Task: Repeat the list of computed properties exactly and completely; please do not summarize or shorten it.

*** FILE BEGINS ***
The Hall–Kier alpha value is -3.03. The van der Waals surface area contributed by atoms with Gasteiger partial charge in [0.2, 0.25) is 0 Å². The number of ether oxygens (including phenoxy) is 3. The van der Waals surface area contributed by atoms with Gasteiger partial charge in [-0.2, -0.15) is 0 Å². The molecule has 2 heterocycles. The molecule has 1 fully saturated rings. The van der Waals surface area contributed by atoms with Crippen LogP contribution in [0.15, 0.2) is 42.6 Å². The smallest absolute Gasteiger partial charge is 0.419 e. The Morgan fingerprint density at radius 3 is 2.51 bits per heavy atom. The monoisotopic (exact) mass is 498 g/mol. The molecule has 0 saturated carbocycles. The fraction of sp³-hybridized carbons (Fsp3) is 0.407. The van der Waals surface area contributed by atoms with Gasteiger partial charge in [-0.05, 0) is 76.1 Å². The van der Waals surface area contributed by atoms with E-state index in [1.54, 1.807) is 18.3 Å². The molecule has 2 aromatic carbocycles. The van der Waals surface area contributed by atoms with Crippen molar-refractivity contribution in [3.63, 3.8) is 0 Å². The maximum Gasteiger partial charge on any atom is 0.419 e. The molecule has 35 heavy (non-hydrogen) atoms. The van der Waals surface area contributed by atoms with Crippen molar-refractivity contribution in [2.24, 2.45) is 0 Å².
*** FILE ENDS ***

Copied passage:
The Hall–Kier alpha value is -3.03. The van der Waals surface area contributed by atoms with Gasteiger partial charge in [0.2, 0.25) is 0 Å². The number of ether oxygens (including phenoxy) is 3. The van der Waals surface area contributed by atoms with Gasteiger partial charge in [-0.2, -0.15) is 0 Å². The molecule has 2 heterocycles. The molecule has 1 fully saturated rings. The van der Waals surface area contributed by atoms with Crippen LogP contribution in [0.15, 0.2) is 42.6 Å². The smallest absolute Gasteiger partial charge is 0.419 e. The Morgan fingerprint density at radius 3 is 2.51 bits per heavy atom. The monoisotopic (exact) mass is 498 g/mol. The molecule has 0 saturated carbocycles. The fraction of sp³-hybridized carbons (Fsp3) is 0.407. The van der Waals surface area contributed by atoms with Gasteiger partial charge in [-0.05, 0) is 76.1 Å². The van der Waals surface area contributed by atoms with E-state index in [1.54, 1.807) is 18.3 Å². The molecule has 2 aromatic carbocycles. The van der Waals surface area contributed by atoms with Crippen molar-refractivity contribution in [3.63, 3.8) is 0 Å². The maximum Gasteiger partial charge on any atom is 0.419 e. The molecule has 35 heavy (non-hydrogen) atoms. The van der Waals surface area contributed by atoms with Crippen molar-refractivity contribution in [2.24, 2.45) is 0 Å².